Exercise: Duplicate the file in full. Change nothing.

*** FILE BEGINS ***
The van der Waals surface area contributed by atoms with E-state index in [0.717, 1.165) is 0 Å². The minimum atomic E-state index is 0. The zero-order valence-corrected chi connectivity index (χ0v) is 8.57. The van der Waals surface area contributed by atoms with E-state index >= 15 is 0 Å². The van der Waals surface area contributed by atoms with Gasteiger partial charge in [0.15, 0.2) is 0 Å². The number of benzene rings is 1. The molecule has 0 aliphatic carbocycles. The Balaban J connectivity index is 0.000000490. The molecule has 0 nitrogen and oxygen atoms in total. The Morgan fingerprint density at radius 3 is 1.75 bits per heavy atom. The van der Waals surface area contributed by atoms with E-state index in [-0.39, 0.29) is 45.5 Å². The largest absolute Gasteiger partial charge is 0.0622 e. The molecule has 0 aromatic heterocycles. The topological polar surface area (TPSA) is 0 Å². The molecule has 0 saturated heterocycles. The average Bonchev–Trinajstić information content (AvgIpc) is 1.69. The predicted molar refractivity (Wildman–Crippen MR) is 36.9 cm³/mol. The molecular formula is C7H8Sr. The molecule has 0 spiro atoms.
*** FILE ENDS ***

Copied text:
The van der Waals surface area contributed by atoms with E-state index in [0.717, 1.165) is 0 Å². The minimum atomic E-state index is 0. The zero-order valence-corrected chi connectivity index (χ0v) is 8.57. The van der Waals surface area contributed by atoms with E-state index >= 15 is 0 Å². The van der Waals surface area contributed by atoms with Gasteiger partial charge in [0.15, 0.2) is 0 Å². The number of benzene rings is 1. The molecule has 0 aliphatic carbocycles. The Balaban J connectivity index is 0.000000490. The molecule has 0 nitrogen and oxygen atoms in total. The Morgan fingerprint density at radius 3 is 1.75 bits per heavy atom. The van der Waals surface area contributed by atoms with E-state index in [-0.39, 0.29) is 45.5 Å². The largest absolute Gasteiger partial charge is 0.0622 e. The molecule has 0 aromatic heterocycles. The topological polar surface area (TPSA) is 0 Å². The molecule has 0 saturated heterocycles. The average Bonchev–Trinajstić information content (AvgIpc) is 1.69. The predicted molar refractivity (Wildman–Crippen MR) is 36.9 cm³/mol. The molecular formula is C7H8Sr. The molecule has 0 spiro atoms.